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School of Medicine Columbia

Faculty and Staff

Joseph McQuail, Ph.D.

Title: Assistant Professor
Department: Pharmacology, Physiology & Neuroscience
School of Medicine Columbia
Phone: 803-216-3528 (office) 803-216-3517 (lab)
Fax: 803-216-3538
Office: Building 1, School of Medicine
Room D54 (office)
Room D53 (lab)
Building 9, Rooms 209/206 (lab)
Joe McQuail in white lab coat


B.S. Neuroscience - College of William and Mary
Ph.D. Neuroscience - Wake Forest University

Post Doctoral Fellowship in Age-Related Memory Loss - University of Florida


Research Focus:

The unifying goal of research in our laboratory is to elucidate fundamental processes affiliated with neural aging and to determine their interactions with environmental, health and physiological factors that can precipitate memory loss and increase susceptibility to related neurological disorders, such as Alzheimer’s disease (AD).

How does chronic stress influence risk for memory loss and disease in aging? 

Stress is an ever-present, unpredictable and, often, unavoidable feature of daily life. The hypothalamic-pituitary-adrenal (HPA) axis coordinates behavioral and cellular responses to stressful experiences via secretion of glucocorticoids. The prefrontal cortex (PFC) and hippocampus collectively express high levels of glucocorticoid receptors that impart regulatory influences upon HPA axis activity, but also render these structures susceptible to dysregulated glucocorticoid secretion that accompanies normal aging or following chronic stress. We are investigating whether stress increases susceptibility to memory loss in aging through glucocorticoid-mediated epigenetic modifications and examining the protective effects of attenuating glucocorticoid signaling during stressful experiences across the lifespan.

Can diet build neural resilience and cognitive reserve against aging and stress? 

While age-associated insulin resistance induces an overabundance of circulating glucose, the chief energy source fueling cellular respiration, glucose utilization is depressed in the aging and AD brain. However, the capacity of the brain to metabolize fat-derived ketones does not decline with age or in AD and consumption of a high fat/low carbohydrate “ketogenic” diet normalizes expression of synaptic proteins and improves cognition in aging. We are now testing the hypothesis that diet-based strategies to induce ketosis improve cognition in aging by rejuvenating synaptic mitochondria and increasing the efficiency of oxidative phosphorylation. Additionally, we are exploring whether such dietary interventions are effective in regulating glucose signaling stimulated by glucocorticoid secretion and protect against the effects of stress on brain aging and metabolic health.

Can we optimize existing pharmacotherapies for treatment of age- and stress-related impairments? 

NMDA receptor (NMDAR) antagonists such as NAMENDA and esketamine are prescribed for treatment of AD and stress-related mental health disorders. However, their therapeutic mechanisms are unclear, their benefits are often temporary, and their side effects can be considerable. NMDARs are tetrameric ion channels comprised of variable subunits that determine channel properties, subcellular localization and coupling with other signaling proteins. Our lab is developing new approaches to investigate the interactions among NMDAR subunits with the goal of defining the spectrum of normal functions accomplished by various receptor configurations and to develop precision ligands that will correct NMDAR dysfunction that emerges in aging, AD and neuropsychiatric disorders.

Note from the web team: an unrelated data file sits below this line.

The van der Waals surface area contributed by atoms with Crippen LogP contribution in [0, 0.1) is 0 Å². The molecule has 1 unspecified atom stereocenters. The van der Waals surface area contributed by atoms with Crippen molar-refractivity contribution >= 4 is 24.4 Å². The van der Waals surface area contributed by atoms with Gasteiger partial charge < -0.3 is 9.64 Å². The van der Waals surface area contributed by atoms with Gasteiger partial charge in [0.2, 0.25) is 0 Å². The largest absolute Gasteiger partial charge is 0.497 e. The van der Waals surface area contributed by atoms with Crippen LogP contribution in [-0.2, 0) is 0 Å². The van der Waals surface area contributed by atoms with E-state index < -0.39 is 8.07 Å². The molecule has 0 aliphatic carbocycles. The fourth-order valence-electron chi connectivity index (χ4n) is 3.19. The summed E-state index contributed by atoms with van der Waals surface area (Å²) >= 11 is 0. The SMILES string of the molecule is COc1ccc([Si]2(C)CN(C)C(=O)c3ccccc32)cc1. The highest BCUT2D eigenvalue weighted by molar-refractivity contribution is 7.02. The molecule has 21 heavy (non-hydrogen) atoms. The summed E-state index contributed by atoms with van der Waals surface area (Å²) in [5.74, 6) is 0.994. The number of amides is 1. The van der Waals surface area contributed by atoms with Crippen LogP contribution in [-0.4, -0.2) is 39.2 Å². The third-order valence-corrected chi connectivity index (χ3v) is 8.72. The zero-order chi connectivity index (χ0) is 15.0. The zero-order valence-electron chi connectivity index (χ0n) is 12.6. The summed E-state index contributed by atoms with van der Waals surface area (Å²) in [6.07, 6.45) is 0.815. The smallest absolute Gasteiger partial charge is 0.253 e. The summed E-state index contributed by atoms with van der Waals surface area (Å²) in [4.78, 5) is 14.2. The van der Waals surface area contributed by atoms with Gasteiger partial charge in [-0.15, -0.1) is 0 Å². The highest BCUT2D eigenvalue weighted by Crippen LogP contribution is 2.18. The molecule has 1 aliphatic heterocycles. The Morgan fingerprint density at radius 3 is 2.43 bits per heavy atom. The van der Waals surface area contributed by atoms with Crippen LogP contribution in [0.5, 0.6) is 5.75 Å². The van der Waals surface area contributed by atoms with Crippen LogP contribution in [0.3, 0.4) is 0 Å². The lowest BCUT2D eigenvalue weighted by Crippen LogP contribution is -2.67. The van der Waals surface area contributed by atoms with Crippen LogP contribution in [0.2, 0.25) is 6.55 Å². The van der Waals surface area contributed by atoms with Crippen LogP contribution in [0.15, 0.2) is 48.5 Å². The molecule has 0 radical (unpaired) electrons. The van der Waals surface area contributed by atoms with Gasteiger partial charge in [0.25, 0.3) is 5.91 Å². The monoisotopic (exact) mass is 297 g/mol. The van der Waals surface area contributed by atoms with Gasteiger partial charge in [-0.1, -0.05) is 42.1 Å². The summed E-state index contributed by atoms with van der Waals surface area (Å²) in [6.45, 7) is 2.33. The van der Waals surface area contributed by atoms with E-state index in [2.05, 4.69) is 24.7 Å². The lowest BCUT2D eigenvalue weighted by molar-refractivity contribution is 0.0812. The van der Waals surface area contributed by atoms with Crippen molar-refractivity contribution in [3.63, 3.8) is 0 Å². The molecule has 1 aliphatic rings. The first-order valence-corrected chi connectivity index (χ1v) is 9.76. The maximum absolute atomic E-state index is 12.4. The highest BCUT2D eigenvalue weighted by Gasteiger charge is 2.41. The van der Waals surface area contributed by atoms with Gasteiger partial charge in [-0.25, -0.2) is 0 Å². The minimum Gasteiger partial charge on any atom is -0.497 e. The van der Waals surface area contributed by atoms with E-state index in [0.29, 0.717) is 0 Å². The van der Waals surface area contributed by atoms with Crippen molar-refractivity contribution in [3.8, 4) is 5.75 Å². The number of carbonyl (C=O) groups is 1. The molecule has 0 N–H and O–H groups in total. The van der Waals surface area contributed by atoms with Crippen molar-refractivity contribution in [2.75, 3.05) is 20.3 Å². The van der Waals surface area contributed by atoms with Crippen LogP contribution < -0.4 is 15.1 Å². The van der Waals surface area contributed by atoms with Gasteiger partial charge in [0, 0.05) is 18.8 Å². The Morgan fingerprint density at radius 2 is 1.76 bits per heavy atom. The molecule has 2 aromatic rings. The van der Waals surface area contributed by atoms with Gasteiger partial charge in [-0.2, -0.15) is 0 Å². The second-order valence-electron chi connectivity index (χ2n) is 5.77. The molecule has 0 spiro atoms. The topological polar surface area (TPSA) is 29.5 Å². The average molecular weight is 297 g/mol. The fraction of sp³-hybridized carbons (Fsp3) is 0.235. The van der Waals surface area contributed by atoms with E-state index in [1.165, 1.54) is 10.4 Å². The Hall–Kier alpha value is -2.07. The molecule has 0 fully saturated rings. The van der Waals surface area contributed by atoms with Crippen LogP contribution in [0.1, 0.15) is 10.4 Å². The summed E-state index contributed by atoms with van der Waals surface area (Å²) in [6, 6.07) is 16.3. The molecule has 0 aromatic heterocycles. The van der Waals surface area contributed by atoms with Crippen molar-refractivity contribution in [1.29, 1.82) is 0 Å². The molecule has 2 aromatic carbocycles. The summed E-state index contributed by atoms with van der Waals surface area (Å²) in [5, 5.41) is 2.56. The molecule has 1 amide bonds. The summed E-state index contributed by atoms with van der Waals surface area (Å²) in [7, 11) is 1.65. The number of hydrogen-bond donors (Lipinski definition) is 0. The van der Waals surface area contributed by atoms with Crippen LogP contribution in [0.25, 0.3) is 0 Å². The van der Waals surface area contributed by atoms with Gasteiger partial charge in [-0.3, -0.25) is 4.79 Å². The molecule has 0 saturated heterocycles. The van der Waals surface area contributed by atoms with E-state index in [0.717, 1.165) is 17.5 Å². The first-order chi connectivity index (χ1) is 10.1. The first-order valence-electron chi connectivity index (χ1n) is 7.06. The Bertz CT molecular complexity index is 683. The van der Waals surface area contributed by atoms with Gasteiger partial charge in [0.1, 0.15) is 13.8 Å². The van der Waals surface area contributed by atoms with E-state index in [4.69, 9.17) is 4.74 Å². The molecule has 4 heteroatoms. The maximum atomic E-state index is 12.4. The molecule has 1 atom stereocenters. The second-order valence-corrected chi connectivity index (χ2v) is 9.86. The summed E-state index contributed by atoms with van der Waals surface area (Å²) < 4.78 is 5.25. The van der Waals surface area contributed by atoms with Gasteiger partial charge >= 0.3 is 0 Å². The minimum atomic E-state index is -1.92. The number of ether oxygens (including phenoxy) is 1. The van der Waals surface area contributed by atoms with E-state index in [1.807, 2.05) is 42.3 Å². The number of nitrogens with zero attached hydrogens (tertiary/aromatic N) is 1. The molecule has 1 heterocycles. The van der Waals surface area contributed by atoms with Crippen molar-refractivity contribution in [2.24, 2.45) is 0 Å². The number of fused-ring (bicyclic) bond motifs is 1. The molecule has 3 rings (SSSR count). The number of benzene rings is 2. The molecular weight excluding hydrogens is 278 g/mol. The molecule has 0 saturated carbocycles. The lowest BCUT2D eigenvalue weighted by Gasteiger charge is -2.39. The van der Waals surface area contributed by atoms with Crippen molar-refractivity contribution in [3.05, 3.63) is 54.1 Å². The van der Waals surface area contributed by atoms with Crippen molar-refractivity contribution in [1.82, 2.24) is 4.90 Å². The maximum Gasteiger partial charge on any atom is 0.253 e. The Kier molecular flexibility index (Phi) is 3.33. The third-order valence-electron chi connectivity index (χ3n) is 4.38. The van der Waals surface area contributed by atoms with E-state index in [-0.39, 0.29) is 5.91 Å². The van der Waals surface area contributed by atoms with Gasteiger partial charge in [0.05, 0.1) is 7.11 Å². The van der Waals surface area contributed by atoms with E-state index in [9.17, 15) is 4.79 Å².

Recent Publications:

Hernandez AR, Hernandez CM, Truckenbrod LM, Campos KT, McQuail JA, Bizon JL, Burke SN (2019) Age and ketogenic diet have dissociable effects on synapse-related gene expression between hippocampal subregions. Frontiers in Aging Neuroscience. 11:239.

McQuail JA, Krause EG, Setlow B, Scheuer DA, Bizon JL (2018) Stress-induced corticosterone release covaries with working memory in aging. Neurobiology of Aging. 71:156-160.

Hernandez AR, Hernandez CM, Campos K, Truckenbrod L, Frederico Q, Moon B, McQuail JA, Maurer AP, Bizon JL, Burke SN (2018). A ketogenic diet improves cognition and has biochemical effects in prefrontal cortex that are dissociable from hippocampus. Frontiers in Aging Neuroscience. 10: 391. 

Hernandez CM, McQuail JA, Schwabe MR, Burke SN, Setlow B, Bizon JL (2018) Age-related declines in prefrontal cortical expression of metabotropic glutamate receptors that support working memory. eNeuro. 5(3). pii: ENEURO.0164-18.2018.

Hernandez AR, Hernandez CM, Campos KT, Truckenbrod LM, Sakarya Y, McQuail JA, Carter CS, Bizon JL, Maurer AP, Burke SN (2018) The anti-epileptic ketogenic diet alters hippocampal transporter levels and reduces adiposity in aged rats. Journal of Gerontology: Medical Sciences. 73(4):450-458.

Beas, BS, McQuail JA, Bañuelos C, Setlow B, Bizon JL (2017) Prefrontal cortical GABAergic signaling and impaired behavioral flexibility in aged F344 rats. Neuroscience. 345:274-286.

McQuail JA, Beas BS, Simpson K, Kelly KB, Frazier CJ, Setlow B, Bizon JL (2016) NR2A-containing NMDARs in the prefrontal cortex are required for working memory and associated with age-related cognitive decline. Journal of Neuroscience. 36(50):12537-12548.

McQuail JA, Frazier CJ, Bizon JL (2015) Molecular aspects of age-related memory decline: Role of GABA signaling. Trends in Molecular Medicine. 21(7): 450-460.

McQuail JA, Nicolle MM (2015) Spatial reference memory in normal aging Fischer 344 × Brown Norway F1 hybrid rats. Neurobiology of Aging.  36(1): 323–333.

Bañuelos C, Beas BS, McQuail JA, Gilbert RJ, Frazier CJ, Setlow B, Bizon JL (2014) Prefrontal cortical GABAergic dysfunction contributes to age-related working memory impairment. Journal of Neuroscience, 34(10): 3457-3466.

Challenge the conventional. Create the exceptional. No Limits.